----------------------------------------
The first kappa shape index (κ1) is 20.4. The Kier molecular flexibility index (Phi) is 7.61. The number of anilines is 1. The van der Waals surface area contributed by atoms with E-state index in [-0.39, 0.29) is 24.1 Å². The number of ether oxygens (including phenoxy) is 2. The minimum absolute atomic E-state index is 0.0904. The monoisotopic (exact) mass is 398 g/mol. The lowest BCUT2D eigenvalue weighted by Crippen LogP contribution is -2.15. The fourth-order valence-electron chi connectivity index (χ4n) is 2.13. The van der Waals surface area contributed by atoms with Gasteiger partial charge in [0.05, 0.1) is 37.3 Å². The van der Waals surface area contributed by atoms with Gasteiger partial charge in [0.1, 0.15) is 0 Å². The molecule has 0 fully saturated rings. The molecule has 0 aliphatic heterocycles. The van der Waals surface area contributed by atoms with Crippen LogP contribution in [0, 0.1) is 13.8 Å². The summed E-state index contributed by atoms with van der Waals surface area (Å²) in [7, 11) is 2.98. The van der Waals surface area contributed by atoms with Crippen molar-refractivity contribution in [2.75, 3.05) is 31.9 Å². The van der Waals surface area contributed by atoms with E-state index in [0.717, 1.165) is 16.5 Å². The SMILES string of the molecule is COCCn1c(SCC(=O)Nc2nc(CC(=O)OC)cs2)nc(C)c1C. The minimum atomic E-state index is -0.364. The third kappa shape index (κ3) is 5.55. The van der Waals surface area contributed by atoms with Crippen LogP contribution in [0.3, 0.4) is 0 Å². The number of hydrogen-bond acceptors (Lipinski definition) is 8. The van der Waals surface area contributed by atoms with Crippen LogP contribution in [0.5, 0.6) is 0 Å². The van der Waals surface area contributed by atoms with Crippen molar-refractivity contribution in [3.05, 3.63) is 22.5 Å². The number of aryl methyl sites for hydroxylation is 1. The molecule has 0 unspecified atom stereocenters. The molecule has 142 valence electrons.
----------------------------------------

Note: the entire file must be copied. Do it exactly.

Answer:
The first kappa shape index (κ1) is 20.4. The Kier molecular flexibility index (Phi) is 7.61. The number of anilines is 1. The van der Waals surface area contributed by atoms with E-state index in [-0.39, 0.29) is 24.1 Å². The number of ether oxygens (including phenoxy) is 2. The minimum absolute atomic E-state index is 0.0904. The monoisotopic (exact) mass is 398 g/mol. The lowest BCUT2D eigenvalue weighted by Crippen LogP contribution is -2.15. The fourth-order valence-electron chi connectivity index (χ4n) is 2.13. The van der Waals surface area contributed by atoms with Gasteiger partial charge in [0.05, 0.1) is 37.3 Å². The van der Waals surface area contributed by atoms with Gasteiger partial charge in [0.1, 0.15) is 0 Å². The molecule has 0 fully saturated rings. The molecule has 0 aliphatic heterocycles. The van der Waals surface area contributed by atoms with Crippen LogP contribution in [0, 0.1) is 13.8 Å². The summed E-state index contributed by atoms with van der Waals surface area (Å²) in [7, 11) is 2.98. The van der Waals surface area contributed by atoms with Crippen molar-refractivity contribution in [2.75, 3.05) is 31.9 Å². The van der Waals surface area contributed by atoms with E-state index in [0.717, 1.165) is 16.5 Å². The SMILES string of the molecule is COCCn1c(SCC(=O)Nc2nc(CC(=O)OC)cs2)nc(C)c1C. The minimum atomic E-state index is -0.364. The third kappa shape index (κ3) is 5.55. The van der Waals surface area contributed by atoms with Crippen LogP contribution in [0.3, 0.4) is 0 Å². The number of hydrogen-bond acceptors (Lipinski definition) is 8. The van der Waals surface area contributed by atoms with Crippen LogP contribution in [0.5, 0.6) is 0 Å². The van der Waals surface area contributed by atoms with Crippen molar-refractivity contribution in [3.05, 3.63) is 22.5 Å². The number of aryl methyl sites for hydroxylation is 1. The molecule has 0 unspecified atom stereocenters. The molecule has 142 valence electrons.